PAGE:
Most plant and animal life on Earth depends on photosynthesis, a process in which green plants synthesize carbohydrates from CO2 and water, the reverse of […] Read more
How does the Zika virus cause microcephaly? Why do some people develop schizophrenia or mental disease while others don’t? Is our sexual orientation hardwired in […] Read more
The question of how human interaction works is a neurochemical one, but it’s not easy to solve. While many experiments cannot be performed on humans […] Read more
Ancient Easter Islanders’ ancestry charted through DNA tests
Ancient Easter Island inhabitants had no contact with outside people before Europeans came in the early 1700s. […] Read more
Prolonged exposure to sunlight is not recommended. Even though is really important to synthesize vitamin D which helps us absorbing calcium or phosphate and maintain […] Read more
Specialized media sometimes publishes similar headlines to the title of the present article. For instance 1, 2, 3, 4, 5 or […] Read more
The number of genes linked to autism has not stopped growing in the last decade. Although there are hundreds of variants that are more frequent […] Read more
There is a variable that is relevant for such seemingly different fields as outer space exploration , nanotechnology , fusion research , or medicine. And […] Read more
Online courses are rapidly expanding. They can reach more students and reduce drastically the costs of teaching. They are, thus, an attractive option for both […] Read more
Testosterone is the primary male sex hormone and, in men, it plays a key role in the development of male reproductive tissues such as the […] Read more
Author: Adrián Matencio is pursuing a PhD at the Department of Biochemistry and Molecular Biology – A, Faculty of Biology, University of Murcia, where he […] Read more
Author: Rosario Luque-Martín is pursuing a Ph.D. at the Department of Medical Biochemistry, Academic Medical Center, University of Amsterdam (The Netherlands)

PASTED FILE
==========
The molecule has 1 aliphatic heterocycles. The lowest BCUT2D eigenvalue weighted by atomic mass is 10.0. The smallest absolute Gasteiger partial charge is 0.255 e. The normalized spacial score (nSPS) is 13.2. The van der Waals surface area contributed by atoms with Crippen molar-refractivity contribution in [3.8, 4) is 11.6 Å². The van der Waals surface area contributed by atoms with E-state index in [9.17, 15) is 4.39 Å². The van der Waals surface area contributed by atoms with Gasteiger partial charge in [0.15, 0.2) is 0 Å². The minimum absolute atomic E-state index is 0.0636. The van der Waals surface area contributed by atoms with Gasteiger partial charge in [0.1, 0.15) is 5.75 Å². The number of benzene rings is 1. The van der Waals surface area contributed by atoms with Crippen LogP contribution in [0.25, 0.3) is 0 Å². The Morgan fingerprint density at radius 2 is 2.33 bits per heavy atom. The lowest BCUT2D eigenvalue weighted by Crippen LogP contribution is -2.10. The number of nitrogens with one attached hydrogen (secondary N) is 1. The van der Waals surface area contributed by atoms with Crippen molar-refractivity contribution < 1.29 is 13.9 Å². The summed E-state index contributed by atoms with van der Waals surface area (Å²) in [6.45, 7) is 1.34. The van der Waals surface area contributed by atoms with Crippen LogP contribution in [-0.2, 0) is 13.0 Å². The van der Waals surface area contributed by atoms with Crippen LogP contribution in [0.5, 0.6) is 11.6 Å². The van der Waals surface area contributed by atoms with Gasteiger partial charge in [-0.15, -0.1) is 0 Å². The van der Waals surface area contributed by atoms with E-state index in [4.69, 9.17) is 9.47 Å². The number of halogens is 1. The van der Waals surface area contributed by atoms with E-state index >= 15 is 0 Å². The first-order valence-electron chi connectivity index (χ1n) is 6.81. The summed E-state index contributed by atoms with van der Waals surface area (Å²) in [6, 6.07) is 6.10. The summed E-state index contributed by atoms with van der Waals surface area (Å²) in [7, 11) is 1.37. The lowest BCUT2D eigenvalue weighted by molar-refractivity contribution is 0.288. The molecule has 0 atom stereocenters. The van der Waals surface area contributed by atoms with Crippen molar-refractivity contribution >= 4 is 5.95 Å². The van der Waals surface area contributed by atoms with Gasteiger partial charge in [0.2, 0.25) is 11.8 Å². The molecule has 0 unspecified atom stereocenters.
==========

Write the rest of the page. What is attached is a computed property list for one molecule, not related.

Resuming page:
The immune system is […] Read more
Paola Falanga is pursuing an M.Sc. degree in Psychology at the University of Napoli. Paola did an internship at Trinity College Dublin […] Read more
Author: Gerardo Ferrer got his Ph.D. in Medicine from the University of Barcelona in 2012. Currently, he is a postdoctoral researcher at the Karches […] Read more
Paula Krilčić is a Speech and Language Pathology student at the University of Zagreb, working on her Master’s thesis on the relationship between […] Read more
Sir Humphy Davy, in a discourse delivered at the Royal Society in 1825 said:
Fortunately science, like that nature to which it belongs, is neither limited by time nor by space. It belongs to the world, and is of no country and of no age. The more we know, the more we feel our ignorance; the more we feel how much remains unknown; and in philosophy, the sentiment of the Macedonian hero can never apply, — there are always new worlds to conquer.
Every time we make a new scientific discovery we sense where the limit of knowledge is, we feel where ignorance begins. Science is, for certain, what we think we know, but more precisely, it is being aware of the boundaries of the unknown.
In this blog we try to translate cutting edge scientific research into an educated lay-person language; consequently, as we do this, we will be Mapping Ignorance. Our goal is very simple: to spread both the latest developments in science and technology and a scientific worldview facilitating the access to it. To achieve this Mapping Ignorance is written by specialists in each field of expertise coordinated by a dedicated editor; the aim of them all is to make sometimes abstruse but otherwise wonderful scientific and technical information enjoyable by the interested general reader.